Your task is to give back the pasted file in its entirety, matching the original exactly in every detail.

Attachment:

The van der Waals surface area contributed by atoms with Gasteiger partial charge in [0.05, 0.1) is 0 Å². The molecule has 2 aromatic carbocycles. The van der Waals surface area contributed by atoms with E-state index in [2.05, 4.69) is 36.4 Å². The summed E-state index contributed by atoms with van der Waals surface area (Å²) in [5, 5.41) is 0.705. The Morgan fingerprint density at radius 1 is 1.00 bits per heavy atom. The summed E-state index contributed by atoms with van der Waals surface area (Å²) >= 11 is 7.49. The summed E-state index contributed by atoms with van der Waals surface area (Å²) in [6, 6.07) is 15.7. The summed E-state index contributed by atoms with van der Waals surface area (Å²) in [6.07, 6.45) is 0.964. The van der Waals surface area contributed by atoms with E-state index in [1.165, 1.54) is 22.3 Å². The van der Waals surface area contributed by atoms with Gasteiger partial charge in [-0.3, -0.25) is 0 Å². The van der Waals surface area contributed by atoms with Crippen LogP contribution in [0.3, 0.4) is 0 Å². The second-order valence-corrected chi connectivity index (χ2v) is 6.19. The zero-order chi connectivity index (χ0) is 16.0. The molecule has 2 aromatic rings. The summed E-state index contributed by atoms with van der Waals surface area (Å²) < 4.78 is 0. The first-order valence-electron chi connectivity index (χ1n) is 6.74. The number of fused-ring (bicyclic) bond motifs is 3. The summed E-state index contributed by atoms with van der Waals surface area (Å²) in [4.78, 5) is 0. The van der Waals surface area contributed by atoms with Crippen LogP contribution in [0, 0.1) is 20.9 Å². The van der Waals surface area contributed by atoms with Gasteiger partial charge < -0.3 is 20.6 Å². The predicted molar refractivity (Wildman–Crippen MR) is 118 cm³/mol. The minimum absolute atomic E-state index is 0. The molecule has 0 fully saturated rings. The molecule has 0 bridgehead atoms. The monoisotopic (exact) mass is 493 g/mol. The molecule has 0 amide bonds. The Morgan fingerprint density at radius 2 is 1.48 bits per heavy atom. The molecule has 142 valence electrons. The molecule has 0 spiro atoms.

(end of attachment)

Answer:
The van der Waals surface area contributed by atoms with Gasteiger partial charge in [0.05, 0.1) is 0 Å². The molecule has 2 aromatic carbocycles. The van der Waals surface area contributed by atoms with E-state index in [2.05, 4.69) is 36.4 Å². The summed E-state index contributed by atoms with van der Waals surface area (Å²) in [5, 5.41) is 0.705. The Morgan fingerprint density at radius 1 is 1.00 bits per heavy atom. The summed E-state index contributed by atoms with van der Waals surface area (Å²) >= 11 is 7.49. The summed E-state index contributed by atoms with van der Waals surface area (Å²) in [6, 6.07) is 15.7. The summed E-state index contributed by atoms with van der Waals surface area (Å²) in [6.07, 6.45) is 0.964. The van der Waals surface area contributed by atoms with E-state index in [1.165, 1.54) is 22.3 Å². The van der Waals surface area contributed by atoms with Gasteiger partial charge in [-0.3, -0.25) is 0 Å². The van der Waals surface area contributed by atoms with Crippen LogP contribution in [0.3, 0.4) is 0 Å². The second-order valence-corrected chi connectivity index (χ2v) is 6.19. The zero-order chi connectivity index (χ0) is 16.0. The molecule has 2 aromatic rings. The summed E-state index contributed by atoms with van der Waals surface area (Å²) < 4.78 is 0. The first-order valence-electron chi connectivity index (χ1n) is 6.74. The number of fused-ring (bicyclic) bond motifs is 3. The summed E-state index contributed by atoms with van der Waals surface area (Å²) in [4.78, 5) is 0. The van der Waals surface area contributed by atoms with Crippen LogP contribution in [0, 0.1) is 20.9 Å². The van der Waals surface area contributed by atoms with Gasteiger partial charge < -0.3 is 20.6 Å². The predicted molar refractivity (Wildman–Crippen MR) is 118 cm³/mol. The minimum absolute atomic E-state index is 0. The molecule has 0 fully saturated rings. The molecule has 0 bridgehead atoms. The monoisotopic (exact) mass is 493 g/mol. The molecule has 0 amide bonds. The Morgan fingerprint density at radius 2 is 1.48 bits per heavy atom. The molecule has 142 valence electrons. The molecule has 0 spiro atoms.